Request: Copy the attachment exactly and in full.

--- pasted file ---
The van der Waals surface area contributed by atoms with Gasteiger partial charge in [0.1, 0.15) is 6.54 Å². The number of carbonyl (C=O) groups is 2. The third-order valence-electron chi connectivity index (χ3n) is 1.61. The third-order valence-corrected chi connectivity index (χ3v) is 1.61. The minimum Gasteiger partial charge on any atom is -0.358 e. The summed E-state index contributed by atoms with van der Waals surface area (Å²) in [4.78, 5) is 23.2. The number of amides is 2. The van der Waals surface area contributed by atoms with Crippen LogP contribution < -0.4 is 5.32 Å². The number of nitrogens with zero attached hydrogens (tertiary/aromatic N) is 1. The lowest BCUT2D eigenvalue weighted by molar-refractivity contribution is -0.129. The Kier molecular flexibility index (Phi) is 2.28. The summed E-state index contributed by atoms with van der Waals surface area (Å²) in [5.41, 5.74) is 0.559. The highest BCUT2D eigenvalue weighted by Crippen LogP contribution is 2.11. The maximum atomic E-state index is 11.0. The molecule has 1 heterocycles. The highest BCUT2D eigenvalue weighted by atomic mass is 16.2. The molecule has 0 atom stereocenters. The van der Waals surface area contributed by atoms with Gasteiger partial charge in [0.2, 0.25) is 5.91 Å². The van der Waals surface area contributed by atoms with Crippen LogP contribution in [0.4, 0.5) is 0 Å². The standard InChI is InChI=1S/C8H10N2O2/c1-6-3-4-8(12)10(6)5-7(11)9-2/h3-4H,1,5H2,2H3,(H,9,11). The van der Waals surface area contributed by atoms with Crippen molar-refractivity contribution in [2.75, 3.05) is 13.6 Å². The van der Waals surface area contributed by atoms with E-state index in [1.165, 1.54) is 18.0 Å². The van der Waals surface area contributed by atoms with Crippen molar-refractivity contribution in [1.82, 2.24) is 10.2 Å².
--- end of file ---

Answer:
The van der Waals surface area contributed by atoms with Gasteiger partial charge in [0.1, 0.15) is 6.54 Å². The number of carbonyl (C=O) groups is 2. The third-order valence-electron chi connectivity index (χ3n) is 1.61. The third-order valence-corrected chi connectivity index (χ3v) is 1.61. The minimum Gasteiger partial charge on any atom is -0.358 e. The summed E-state index contributed by atoms with van der Waals surface area (Å²) in [4.78, 5) is 23.2. The number of amides is 2. The van der Waals surface area contributed by atoms with Crippen LogP contribution < -0.4 is 5.32 Å². The number of nitrogens with zero attached hydrogens (tertiary/aromatic N) is 1. The lowest BCUT2D eigenvalue weighted by molar-refractivity contribution is -0.129. The Kier molecular flexibility index (Phi) is 2.28. The summed E-state index contributed by atoms with van der Waals surface area (Å²) in [5.41, 5.74) is 0.559. The highest BCUT2D eigenvalue weighted by Crippen LogP contribution is 2.11. The maximum atomic E-state index is 11.0. The molecule has 1 heterocycles. The highest BCUT2D eigenvalue weighted by atomic mass is 16.2. The molecule has 0 atom stereocenters. The van der Waals surface area contributed by atoms with Gasteiger partial charge in [0.2, 0.25) is 5.91 Å². The van der Waals surface area contributed by atoms with Crippen LogP contribution in [0.4, 0.5) is 0 Å². The standard InChI is InChI=1S/C8H10N2O2/c1-6-3-4-8(12)10(6)5-7(11)9-2/h3-4H,1,5H2,2H3,(H,9,11). The van der Waals surface area contributed by atoms with Crippen molar-refractivity contribution in [2.75, 3.05) is 13.6 Å². The van der Waals surface area contributed by atoms with E-state index in [1.165, 1.54) is 18.0 Å². The van der Waals surface area contributed by atoms with Crippen molar-refractivity contribution in [1.82, 2.24) is 10.2 Å².